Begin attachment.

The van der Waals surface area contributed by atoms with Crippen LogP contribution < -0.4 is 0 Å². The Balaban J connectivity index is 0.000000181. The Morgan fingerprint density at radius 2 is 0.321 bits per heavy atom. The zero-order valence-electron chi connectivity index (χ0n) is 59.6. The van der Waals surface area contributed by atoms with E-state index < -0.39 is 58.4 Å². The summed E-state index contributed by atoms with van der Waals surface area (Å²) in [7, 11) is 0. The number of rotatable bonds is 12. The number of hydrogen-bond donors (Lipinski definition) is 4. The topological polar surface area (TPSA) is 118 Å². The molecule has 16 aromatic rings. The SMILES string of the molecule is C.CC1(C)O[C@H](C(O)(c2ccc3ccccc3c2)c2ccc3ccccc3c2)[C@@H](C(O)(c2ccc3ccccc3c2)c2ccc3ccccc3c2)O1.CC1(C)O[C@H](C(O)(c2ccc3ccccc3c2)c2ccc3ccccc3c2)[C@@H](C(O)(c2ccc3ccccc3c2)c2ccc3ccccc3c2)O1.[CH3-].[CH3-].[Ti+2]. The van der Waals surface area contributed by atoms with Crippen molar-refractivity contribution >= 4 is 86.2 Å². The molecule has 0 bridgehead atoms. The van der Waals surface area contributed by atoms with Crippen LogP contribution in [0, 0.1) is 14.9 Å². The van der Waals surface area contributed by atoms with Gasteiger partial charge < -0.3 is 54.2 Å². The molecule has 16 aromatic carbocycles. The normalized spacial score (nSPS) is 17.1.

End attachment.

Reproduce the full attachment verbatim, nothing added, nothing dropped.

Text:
The van der Waals surface area contributed by atoms with Crippen LogP contribution < -0.4 is 0 Å². The Balaban J connectivity index is 0.000000181. The Morgan fingerprint density at radius 2 is 0.321 bits per heavy atom. The zero-order valence-electron chi connectivity index (χ0n) is 59.6. The van der Waals surface area contributed by atoms with E-state index < -0.39 is 58.4 Å². The summed E-state index contributed by atoms with van der Waals surface area (Å²) in [7, 11) is 0. The number of rotatable bonds is 12. The number of hydrogen-bond donors (Lipinski definition) is 4. The topological polar surface area (TPSA) is 118 Å². The molecule has 16 aromatic rings. The SMILES string of the molecule is C.CC1(C)O[C@H](C(O)(c2ccc3ccccc3c2)c2ccc3ccccc3c2)[C@@H](C(O)(c2ccc3ccccc3c2)c2ccc3ccccc3c2)O1.CC1(C)O[C@H](C(O)(c2ccc3ccccc3c2)c2ccc3ccccc3c2)[C@@H](C(O)(c2ccc3ccccc3c2)c2ccc3ccccc3c2)O1.[CH3-].[CH3-].[Ti+2]. The van der Waals surface area contributed by atoms with Crippen molar-refractivity contribution >= 4 is 86.2 Å². The molecule has 0 bridgehead atoms. The van der Waals surface area contributed by atoms with Crippen LogP contribution in [0, 0.1) is 14.9 Å². The van der Waals surface area contributed by atoms with Gasteiger partial charge < -0.3 is 54.2 Å². The molecule has 16 aromatic carbocycles. The normalized spacial score (nSPS) is 17.1.